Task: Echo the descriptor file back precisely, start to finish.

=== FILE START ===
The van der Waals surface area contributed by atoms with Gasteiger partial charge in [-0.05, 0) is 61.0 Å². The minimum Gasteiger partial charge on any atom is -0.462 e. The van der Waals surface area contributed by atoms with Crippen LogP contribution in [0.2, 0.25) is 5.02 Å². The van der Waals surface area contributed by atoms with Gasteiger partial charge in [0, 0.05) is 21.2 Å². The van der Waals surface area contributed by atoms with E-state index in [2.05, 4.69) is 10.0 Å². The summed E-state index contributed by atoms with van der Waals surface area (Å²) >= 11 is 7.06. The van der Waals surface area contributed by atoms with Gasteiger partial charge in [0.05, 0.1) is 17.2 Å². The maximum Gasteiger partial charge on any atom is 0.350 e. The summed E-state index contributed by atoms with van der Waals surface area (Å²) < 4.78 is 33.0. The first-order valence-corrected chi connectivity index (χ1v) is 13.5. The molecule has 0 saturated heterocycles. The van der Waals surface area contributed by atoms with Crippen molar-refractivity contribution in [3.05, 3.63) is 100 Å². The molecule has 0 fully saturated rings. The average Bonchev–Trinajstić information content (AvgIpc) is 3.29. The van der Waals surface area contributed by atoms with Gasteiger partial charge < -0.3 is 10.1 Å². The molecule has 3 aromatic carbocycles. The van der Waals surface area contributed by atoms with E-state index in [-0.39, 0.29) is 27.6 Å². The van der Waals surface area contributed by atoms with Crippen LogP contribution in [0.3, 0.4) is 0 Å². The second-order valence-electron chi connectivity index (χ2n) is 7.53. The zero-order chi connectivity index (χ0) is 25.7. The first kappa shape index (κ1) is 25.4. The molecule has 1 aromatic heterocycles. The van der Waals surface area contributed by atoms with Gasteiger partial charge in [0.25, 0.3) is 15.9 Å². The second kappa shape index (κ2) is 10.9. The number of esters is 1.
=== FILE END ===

The van der Waals surface area contributed by atoms with Gasteiger partial charge in [-0.05, 0) is 61.0 Å². The minimum Gasteiger partial charge on any atom is -0.462 e. The van der Waals surface area contributed by atoms with Crippen LogP contribution in [0.2, 0.25) is 5.02 Å². The van der Waals surface area contributed by atoms with Gasteiger partial charge in [0, 0.05) is 21.2 Å². The van der Waals surface area contributed by atoms with E-state index in [2.05, 4.69) is 10.0 Å². The summed E-state index contributed by atoms with van der Waals surface area (Å²) >= 11 is 7.06. The van der Waals surface area contributed by atoms with Gasteiger partial charge in [0.05, 0.1) is 17.2 Å². The maximum Gasteiger partial charge on any atom is 0.350 e. The summed E-state index contributed by atoms with van der Waals surface area (Å²) < 4.78 is 33.0. The first-order valence-corrected chi connectivity index (χ1v) is 13.5. The molecule has 0 saturated heterocycles. The van der Waals surface area contributed by atoms with Crippen molar-refractivity contribution in [3.05, 3.63) is 100 Å². The molecule has 0 fully saturated rings. The average Bonchev–Trinajstić information content (AvgIpc) is 3.29. The van der Waals surface area contributed by atoms with Gasteiger partial charge < -0.3 is 10.1 Å². The molecule has 3 aromatic carbocycles. The van der Waals surface area contributed by atoms with E-state index in [-0.39, 0.29) is 27.6 Å². The van der Waals surface area contributed by atoms with Crippen LogP contribution in [0.3, 0.4) is 0 Å². The second-order valence-electron chi connectivity index (χ2n) is 7.53. The zero-order chi connectivity index (χ0) is 25.7. The first kappa shape index (κ1) is 25.4. The molecule has 1 aromatic heterocycles. The van der Waals surface area contributed by atoms with Gasteiger partial charge in [0.25, 0.3) is 15.9 Å². The second kappa shape index (κ2) is 10.9. The number of esters is 1.